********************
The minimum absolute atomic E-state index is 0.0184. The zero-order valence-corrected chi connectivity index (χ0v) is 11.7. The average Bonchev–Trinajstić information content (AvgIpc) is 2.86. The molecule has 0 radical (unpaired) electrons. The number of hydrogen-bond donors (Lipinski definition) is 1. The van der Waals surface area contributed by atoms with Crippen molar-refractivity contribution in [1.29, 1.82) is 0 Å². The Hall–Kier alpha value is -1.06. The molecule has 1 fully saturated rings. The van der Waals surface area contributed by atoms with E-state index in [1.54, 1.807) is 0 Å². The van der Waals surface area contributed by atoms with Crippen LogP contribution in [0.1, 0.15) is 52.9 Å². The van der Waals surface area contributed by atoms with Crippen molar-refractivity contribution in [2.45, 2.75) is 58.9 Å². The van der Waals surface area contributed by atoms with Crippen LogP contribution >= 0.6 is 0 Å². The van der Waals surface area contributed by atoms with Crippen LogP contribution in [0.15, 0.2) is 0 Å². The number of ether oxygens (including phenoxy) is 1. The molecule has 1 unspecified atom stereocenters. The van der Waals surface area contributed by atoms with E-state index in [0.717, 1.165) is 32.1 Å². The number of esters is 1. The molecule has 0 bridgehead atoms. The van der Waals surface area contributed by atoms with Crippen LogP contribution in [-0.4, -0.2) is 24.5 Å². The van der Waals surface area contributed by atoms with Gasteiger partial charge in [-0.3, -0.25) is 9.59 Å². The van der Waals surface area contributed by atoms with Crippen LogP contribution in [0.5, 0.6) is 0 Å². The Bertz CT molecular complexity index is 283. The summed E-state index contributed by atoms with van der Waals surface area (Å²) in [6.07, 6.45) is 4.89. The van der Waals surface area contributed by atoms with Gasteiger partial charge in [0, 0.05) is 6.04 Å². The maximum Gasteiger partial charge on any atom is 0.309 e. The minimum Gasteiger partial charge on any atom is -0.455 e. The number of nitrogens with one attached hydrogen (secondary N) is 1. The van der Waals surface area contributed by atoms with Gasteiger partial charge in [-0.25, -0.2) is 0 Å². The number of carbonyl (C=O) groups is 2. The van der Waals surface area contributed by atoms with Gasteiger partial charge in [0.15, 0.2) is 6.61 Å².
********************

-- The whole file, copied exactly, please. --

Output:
The minimum absolute atomic E-state index is 0.0184. The zero-order valence-corrected chi connectivity index (χ0v) is 11.7. The average Bonchev–Trinajstić information content (AvgIpc) is 2.86. The molecule has 0 radical (unpaired) electrons. The number of hydrogen-bond donors (Lipinski definition) is 1. The van der Waals surface area contributed by atoms with Crippen molar-refractivity contribution in [1.29, 1.82) is 0 Å². The Hall–Kier alpha value is -1.06. The molecule has 1 fully saturated rings. The van der Waals surface area contributed by atoms with E-state index in [1.54, 1.807) is 0 Å². The van der Waals surface area contributed by atoms with Crippen LogP contribution in [0.1, 0.15) is 52.9 Å². The van der Waals surface area contributed by atoms with Crippen molar-refractivity contribution in [2.45, 2.75) is 58.9 Å². The van der Waals surface area contributed by atoms with Crippen LogP contribution >= 0.6 is 0 Å². The van der Waals surface area contributed by atoms with Crippen LogP contribution in [0.15, 0.2) is 0 Å². The number of ether oxygens (including phenoxy) is 1. The molecule has 1 unspecified atom stereocenters. The van der Waals surface area contributed by atoms with E-state index in [0.717, 1.165) is 32.1 Å². The number of esters is 1. The molecule has 0 bridgehead atoms. The van der Waals surface area contributed by atoms with Crippen LogP contribution in [-0.4, -0.2) is 24.5 Å². The van der Waals surface area contributed by atoms with Gasteiger partial charge in [-0.3, -0.25) is 9.59 Å². The van der Waals surface area contributed by atoms with Crippen LogP contribution in [0.5, 0.6) is 0 Å². The Bertz CT molecular complexity index is 283. The summed E-state index contributed by atoms with van der Waals surface area (Å²) in [6.07, 6.45) is 4.89. The van der Waals surface area contributed by atoms with Gasteiger partial charge in [0, 0.05) is 6.04 Å². The maximum Gasteiger partial charge on any atom is 0.309 e. The minimum Gasteiger partial charge on any atom is -0.455 e. The number of nitrogens with one attached hydrogen (secondary N) is 1. The van der Waals surface area contributed by atoms with Gasteiger partial charge in [-0.25, -0.2) is 0 Å². The number of carbonyl (C=O) groups is 2. The van der Waals surface area contributed by atoms with Gasteiger partial charge in [0.15, 0.2) is 6.61 Å².